Rut Time is a sad iconoclast, and this family idol, though it hdd not been utterly shattered, has been knocked from its high pedestal. Punch still plays his pairt in English family home life, but his part is comparatively humble, and he no longer takes precedence of the morning paper. In the smoking-rooms of clubs, he contends with a score of comic rivals. Everybody affects to despise him, and his jokes merely raise the eyebrows of the community. "Don't you think that Punch gels more stupid every week?" has superseded "Have you been to many theatres lately?" Mr. Burnand has his consolation, at least, that his paper is not ignored. there are few people who do not look through it every week, and few who do not talk about it. Quite lately. Indeed, it was the object of many attacks from other newspapers. One journal published, week by week, an unkind analysis of the current number. This "Scheme for the Reformation of Punch" was a thing of great unconscious humour—imagine a man sitting down, industriously marking the jokes which do not come up to hia standard of wit, industriously copying them out, writing an article to explain their defects, and warning their maker that they must do better next week. Without wishing to perpetuate the use of an old and generally foolish sneer, I must say that such a proceeding was peculiarly English. The Star's portentous employé did not stop short at criticism, but even dabbled in creation, apparently that we might see what humour can and should be. Afer eulogising Mr. Phil May, and expressing his regret that this artist had no worthy colleague on the staff. "Let us," he said brightly "have not only a Phil May, but also a Phil June, a Phil July, a Phil August, a Phil September, a Phil October, a Phil November, and a Phil December." It would be interesting to see the man who wrote that. But I do not agree with the writer's contempt for all Mr. May's colleagues. So far as I can see, the drawings in Punch, and the jokes they illustrate, are not less good than they have been in former times. Certainly they are better than the efforts of other comic paper?. Punch is no longer the close concern it was when Du Maurier had three drawings, and Keene two, in every number. The admission of many artists' work makes the paper far more interesting—to me, at least; and though there are many drawings without technical merit and without humour, there are many others which make atonement. The influence of Mr. Raven Hill and Mr. Phil May seems salutary. They deal with jokes which depend on illustration—physical jokes, or jokes of character—and they neglect, rightly, thirdrate quips of conversation, which form the staple of most artists on the other comic papers. "She: 'Who discovered the circulation of the blood?'—He: 'A Johnny called Harvey!'—She: 'Then who discovered Harvey's sauce?'" I have invented this as a fair sample of the jests in the more modern comic papers, or in the sad enclosure which serious papers set aside for purposes of mirth. Whether such jests require, or are in any way strengthened by a picture of a décolletée girl sitting in the shadow of a standard-lamp, with a hald man bending over the back of her chair, is a question on which I have already made up my mind.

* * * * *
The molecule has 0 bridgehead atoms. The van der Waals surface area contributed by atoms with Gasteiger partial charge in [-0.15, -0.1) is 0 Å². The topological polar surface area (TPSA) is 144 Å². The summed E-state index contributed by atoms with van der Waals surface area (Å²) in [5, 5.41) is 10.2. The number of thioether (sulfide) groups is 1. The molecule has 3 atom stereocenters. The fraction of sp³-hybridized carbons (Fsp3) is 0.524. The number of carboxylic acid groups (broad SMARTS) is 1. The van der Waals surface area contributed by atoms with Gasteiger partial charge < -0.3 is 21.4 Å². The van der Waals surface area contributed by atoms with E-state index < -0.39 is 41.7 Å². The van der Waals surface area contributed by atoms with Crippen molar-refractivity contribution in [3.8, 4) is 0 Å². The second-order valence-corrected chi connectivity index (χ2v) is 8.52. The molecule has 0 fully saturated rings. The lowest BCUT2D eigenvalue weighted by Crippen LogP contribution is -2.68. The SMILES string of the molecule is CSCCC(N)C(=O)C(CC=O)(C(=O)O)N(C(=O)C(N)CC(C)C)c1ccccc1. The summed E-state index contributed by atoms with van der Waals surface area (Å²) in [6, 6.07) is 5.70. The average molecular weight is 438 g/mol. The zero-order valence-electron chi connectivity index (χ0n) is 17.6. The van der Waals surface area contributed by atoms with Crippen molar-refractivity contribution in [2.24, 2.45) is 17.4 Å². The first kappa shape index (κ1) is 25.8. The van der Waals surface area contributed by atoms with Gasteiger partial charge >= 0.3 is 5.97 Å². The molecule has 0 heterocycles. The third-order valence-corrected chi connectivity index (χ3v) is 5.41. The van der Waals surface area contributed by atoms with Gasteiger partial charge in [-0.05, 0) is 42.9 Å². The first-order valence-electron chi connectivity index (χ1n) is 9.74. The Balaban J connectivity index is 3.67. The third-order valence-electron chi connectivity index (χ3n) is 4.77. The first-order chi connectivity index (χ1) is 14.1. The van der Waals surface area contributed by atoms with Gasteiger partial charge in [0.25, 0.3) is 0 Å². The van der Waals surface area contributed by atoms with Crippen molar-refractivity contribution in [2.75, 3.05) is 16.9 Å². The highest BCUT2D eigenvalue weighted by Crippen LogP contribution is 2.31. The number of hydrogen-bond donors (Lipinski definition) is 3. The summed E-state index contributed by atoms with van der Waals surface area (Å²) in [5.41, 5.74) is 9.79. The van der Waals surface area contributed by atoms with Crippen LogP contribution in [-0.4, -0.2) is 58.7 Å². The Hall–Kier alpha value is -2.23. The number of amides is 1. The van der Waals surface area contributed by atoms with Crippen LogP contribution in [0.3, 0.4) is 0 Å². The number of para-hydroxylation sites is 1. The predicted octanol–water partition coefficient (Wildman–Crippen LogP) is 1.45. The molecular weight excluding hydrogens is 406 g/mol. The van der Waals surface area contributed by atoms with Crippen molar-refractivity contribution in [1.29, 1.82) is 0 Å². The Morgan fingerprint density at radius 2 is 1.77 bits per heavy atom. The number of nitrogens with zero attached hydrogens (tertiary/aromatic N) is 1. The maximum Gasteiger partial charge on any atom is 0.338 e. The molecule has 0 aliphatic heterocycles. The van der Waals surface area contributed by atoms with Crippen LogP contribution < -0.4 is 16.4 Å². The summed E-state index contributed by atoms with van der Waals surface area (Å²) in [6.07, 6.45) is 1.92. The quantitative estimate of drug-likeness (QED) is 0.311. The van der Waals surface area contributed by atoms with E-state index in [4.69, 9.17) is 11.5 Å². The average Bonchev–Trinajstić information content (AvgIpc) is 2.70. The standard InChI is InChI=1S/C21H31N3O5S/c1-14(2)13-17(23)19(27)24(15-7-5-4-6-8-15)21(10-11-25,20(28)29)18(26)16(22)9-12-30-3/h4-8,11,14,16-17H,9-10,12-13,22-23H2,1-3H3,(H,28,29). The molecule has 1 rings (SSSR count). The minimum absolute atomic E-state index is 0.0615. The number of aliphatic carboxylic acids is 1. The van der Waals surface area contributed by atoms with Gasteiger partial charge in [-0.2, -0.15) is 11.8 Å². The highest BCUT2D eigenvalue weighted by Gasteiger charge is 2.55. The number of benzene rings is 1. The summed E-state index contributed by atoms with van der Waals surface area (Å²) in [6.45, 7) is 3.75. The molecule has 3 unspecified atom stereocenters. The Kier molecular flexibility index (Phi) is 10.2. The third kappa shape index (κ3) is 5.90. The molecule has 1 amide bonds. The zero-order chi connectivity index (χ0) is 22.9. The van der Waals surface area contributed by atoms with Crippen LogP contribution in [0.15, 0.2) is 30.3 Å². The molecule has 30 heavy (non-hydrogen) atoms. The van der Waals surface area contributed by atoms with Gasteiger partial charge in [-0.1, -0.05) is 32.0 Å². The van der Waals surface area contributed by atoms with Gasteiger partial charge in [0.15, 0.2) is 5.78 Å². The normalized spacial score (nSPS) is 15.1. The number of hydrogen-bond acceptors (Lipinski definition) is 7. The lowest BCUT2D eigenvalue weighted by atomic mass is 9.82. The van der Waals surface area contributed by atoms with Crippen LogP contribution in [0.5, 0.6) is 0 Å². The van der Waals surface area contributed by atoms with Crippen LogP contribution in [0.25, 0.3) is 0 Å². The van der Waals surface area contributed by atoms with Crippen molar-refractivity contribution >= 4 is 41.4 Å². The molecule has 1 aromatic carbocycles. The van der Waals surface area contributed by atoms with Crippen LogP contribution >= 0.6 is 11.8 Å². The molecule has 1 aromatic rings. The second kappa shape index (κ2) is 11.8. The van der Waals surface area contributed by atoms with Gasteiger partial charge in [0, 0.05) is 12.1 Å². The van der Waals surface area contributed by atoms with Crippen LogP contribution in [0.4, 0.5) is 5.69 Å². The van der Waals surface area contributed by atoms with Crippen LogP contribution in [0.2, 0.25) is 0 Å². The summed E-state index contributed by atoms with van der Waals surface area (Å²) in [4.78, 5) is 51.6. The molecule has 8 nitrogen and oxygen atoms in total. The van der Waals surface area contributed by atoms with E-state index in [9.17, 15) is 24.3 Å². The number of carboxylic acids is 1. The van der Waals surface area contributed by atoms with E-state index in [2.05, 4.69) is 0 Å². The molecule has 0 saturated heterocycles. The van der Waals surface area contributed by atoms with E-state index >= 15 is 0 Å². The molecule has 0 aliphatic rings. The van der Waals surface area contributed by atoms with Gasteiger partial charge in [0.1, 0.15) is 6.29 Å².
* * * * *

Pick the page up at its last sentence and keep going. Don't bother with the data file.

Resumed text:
The ordinary complaint against Punch seems to be that he has lost the two last letters of his name, and is mereiy the mouthpiece through which Mr. Burnand forces au oldfashioned and discredited form of humour. For my own part I have never sympathized with Dr. Johnson's view of the pun and its maker, and I have often admired the feats of H. J. Byron. Mr. Burnand has made many good pun in his day, and is still making good puns, nor has he any reason to be ashamed of them. A good pun, properly used, is one of the best bells in the jester's cap. Why its tinkle should be received, in all places and on all occasions, with groans of mock despair, I have never been able to understand. But it is a pity that Mr. Burnand should enlarge it to the size of a muffin-bell and let it drown the whole carrillon. Perhaps he knows his own business best. I have no wish to be ponderous and dictatorial. I do not consider as his mentors seem to consider, that he has in Punch a sacred trust of National Humour. Nor am I so foolish as to suppose that any diatribe will cure him of a phase of fun to which he has, at length, exclusively devoted himself. I prefer him as he was when he wrote that delightful work of humour and insight, that epic farce, "Happy Thoughts." But, being no magician, I do not expect him to produce another "Happy Thoughts" at my bidding. In point of fact, Time, not Mr. Burnand, has been the bane of Punch. Satire should be irresponsible, tilting at the strong and the established as well as at the momentary follies of the day. When Punch was young, he had the courage of his own levity. But Punch is old now, pompous and respectable, exemplary in all relations of life. No more does he bob wickedly from side to side, banging everything with his cuddled stick; He grins and squeaks and bludgeons only in the cause of law and order, and is almost polite to the hangman. He has become a national institution.
Yes! scoff at this comic paper as you will, it is as much a national institution as the Times. It is no longer the force it was once, but its position is yet strengthened with every year. You cannot root it out. Try to take it in good humour. If you cannot laugh with it, as I do often, laugh at it, as you laugh at its rival in Printing House Square. Blowitz and Mr. Smalley, Mr. Lang and Mr. Humphrey Ward—!o say nothing of such outside humourists as Pigott—all these amuse you gently, pleasantly. Why he so angry with poor little Bouverie Street? Come! make the best of it. It is your own duhiess that has made comic papers necessary. You are of a nation which can't laugh at large and must needs have certain specified places and occasions for its mirth. You find nothing funny in Mr. Balfour. You take Mr. Asquith quite seriously. But you split your sides at the mere name of Ashmead-Bartlett. Those of you who are journalists put anything funny that they may have to say at the beginning of their articles, and then start afresh with a "but seriously." As if—but I could never explain. Only remember this, that you are very dull dogs, who do not deserve comic papers half so good as Punch and the Times.
Beerbohm, Max. “Punch.” More (1899). New York: Dodd, Mead, and Company, 1922. 17-28.
Last modified 6 December 2011